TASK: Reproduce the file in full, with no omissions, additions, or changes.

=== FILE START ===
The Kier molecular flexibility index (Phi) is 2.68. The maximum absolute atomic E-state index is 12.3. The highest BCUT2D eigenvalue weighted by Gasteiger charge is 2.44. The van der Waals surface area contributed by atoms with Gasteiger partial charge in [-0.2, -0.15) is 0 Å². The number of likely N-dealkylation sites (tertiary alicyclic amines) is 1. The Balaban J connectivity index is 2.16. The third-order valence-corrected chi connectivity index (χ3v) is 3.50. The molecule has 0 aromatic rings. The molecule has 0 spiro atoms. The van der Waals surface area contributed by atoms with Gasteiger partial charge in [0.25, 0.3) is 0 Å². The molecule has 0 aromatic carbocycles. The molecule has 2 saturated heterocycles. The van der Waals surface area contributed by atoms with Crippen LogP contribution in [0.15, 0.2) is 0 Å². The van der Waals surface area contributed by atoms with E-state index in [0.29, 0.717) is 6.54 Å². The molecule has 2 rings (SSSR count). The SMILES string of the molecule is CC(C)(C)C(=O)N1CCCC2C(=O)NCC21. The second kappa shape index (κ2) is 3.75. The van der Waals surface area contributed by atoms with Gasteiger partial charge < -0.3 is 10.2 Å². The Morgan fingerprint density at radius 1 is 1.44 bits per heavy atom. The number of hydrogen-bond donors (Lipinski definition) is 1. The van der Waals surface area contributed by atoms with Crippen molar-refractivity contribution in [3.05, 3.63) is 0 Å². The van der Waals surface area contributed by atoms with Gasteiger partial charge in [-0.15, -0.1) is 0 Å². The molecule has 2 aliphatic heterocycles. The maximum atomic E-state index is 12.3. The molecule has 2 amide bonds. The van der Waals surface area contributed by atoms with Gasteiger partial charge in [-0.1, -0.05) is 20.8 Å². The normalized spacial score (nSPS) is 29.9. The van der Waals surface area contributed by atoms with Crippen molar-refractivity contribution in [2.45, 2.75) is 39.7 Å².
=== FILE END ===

The Kier molecular flexibility index (Phi) is 2.68. The maximum absolute atomic E-state index is 12.3. The highest BCUT2D eigenvalue weighted by Gasteiger charge is 2.44. The van der Waals surface area contributed by atoms with Gasteiger partial charge in [-0.2, -0.15) is 0 Å². The number of likely N-dealkylation sites (tertiary alicyclic amines) is 1. The Balaban J connectivity index is 2.16. The third-order valence-corrected chi connectivity index (χ3v) is 3.50. The molecule has 0 aromatic rings. The molecule has 0 spiro atoms. The van der Waals surface area contributed by atoms with Gasteiger partial charge in [0.25, 0.3) is 0 Å². The molecule has 0 aromatic carbocycles. The molecule has 2 saturated heterocycles. The van der Waals surface area contributed by atoms with Crippen LogP contribution in [0.15, 0.2) is 0 Å². The van der Waals surface area contributed by atoms with E-state index in [0.29, 0.717) is 6.54 Å². The molecule has 2 rings (SSSR count). The SMILES string of the molecule is CC(C)(C)C(=O)N1CCCC2C(=O)NCC21. The second kappa shape index (κ2) is 3.75. The van der Waals surface area contributed by atoms with Gasteiger partial charge < -0.3 is 10.2 Å². The Morgan fingerprint density at radius 1 is 1.44 bits per heavy atom. The number of hydrogen-bond donors (Lipinski definition) is 1. The van der Waals surface area contributed by atoms with Crippen molar-refractivity contribution in [3.05, 3.63) is 0 Å². The van der Waals surface area contributed by atoms with Gasteiger partial charge in [-0.15, -0.1) is 0 Å². The molecule has 2 aliphatic heterocycles. The maximum atomic E-state index is 12.3. The molecule has 2 amide bonds. The van der Waals surface area contributed by atoms with Gasteiger partial charge in [-0.1, -0.05) is 20.8 Å². The normalized spacial score (nSPS) is 29.9. The van der Waals surface area contributed by atoms with Crippen molar-refractivity contribution in [2.45, 2.75) is 39.7 Å².